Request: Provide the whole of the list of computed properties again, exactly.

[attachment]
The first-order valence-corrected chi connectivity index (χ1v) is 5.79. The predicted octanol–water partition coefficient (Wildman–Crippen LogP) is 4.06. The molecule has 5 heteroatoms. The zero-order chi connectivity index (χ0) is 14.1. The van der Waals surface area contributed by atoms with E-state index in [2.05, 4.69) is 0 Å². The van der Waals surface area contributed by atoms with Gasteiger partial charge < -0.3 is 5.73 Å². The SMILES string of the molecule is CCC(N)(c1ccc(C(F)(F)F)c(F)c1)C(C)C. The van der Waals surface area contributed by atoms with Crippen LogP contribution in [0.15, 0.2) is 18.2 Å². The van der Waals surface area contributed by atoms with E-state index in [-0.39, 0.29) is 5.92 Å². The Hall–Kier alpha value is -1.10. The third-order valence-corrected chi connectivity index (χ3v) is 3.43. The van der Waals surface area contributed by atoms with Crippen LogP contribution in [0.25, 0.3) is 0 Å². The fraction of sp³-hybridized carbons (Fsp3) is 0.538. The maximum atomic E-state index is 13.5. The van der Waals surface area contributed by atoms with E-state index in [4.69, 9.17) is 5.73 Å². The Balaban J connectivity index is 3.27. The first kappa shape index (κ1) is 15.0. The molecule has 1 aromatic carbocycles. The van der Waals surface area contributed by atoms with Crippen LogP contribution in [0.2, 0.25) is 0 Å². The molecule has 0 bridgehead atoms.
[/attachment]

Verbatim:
The first-order valence-corrected chi connectivity index (χ1v) is 5.79. The predicted octanol–water partition coefficient (Wildman–Crippen LogP) is 4.06. The molecule has 5 heteroatoms. The zero-order chi connectivity index (χ0) is 14.1. The van der Waals surface area contributed by atoms with E-state index in [2.05, 4.69) is 0 Å². The van der Waals surface area contributed by atoms with Gasteiger partial charge < -0.3 is 5.73 Å². The SMILES string of the molecule is CCC(N)(c1ccc(C(F)(F)F)c(F)c1)C(C)C. The van der Waals surface area contributed by atoms with Crippen LogP contribution in [0.15, 0.2) is 18.2 Å². The van der Waals surface area contributed by atoms with E-state index in [-0.39, 0.29) is 5.92 Å². The Hall–Kier alpha value is -1.10. The third-order valence-corrected chi connectivity index (χ3v) is 3.43. The van der Waals surface area contributed by atoms with Crippen LogP contribution in [0.25, 0.3) is 0 Å². The fraction of sp³-hybridized carbons (Fsp3) is 0.538. The maximum atomic E-state index is 13.5. The van der Waals surface area contributed by atoms with E-state index in [4.69, 9.17) is 5.73 Å². The Balaban J connectivity index is 3.27. The first kappa shape index (κ1) is 15.0. The molecule has 1 aromatic carbocycles. The van der Waals surface area contributed by atoms with Crippen LogP contribution in [0.2, 0.25) is 0 Å². The molecule has 0 bridgehead atoms.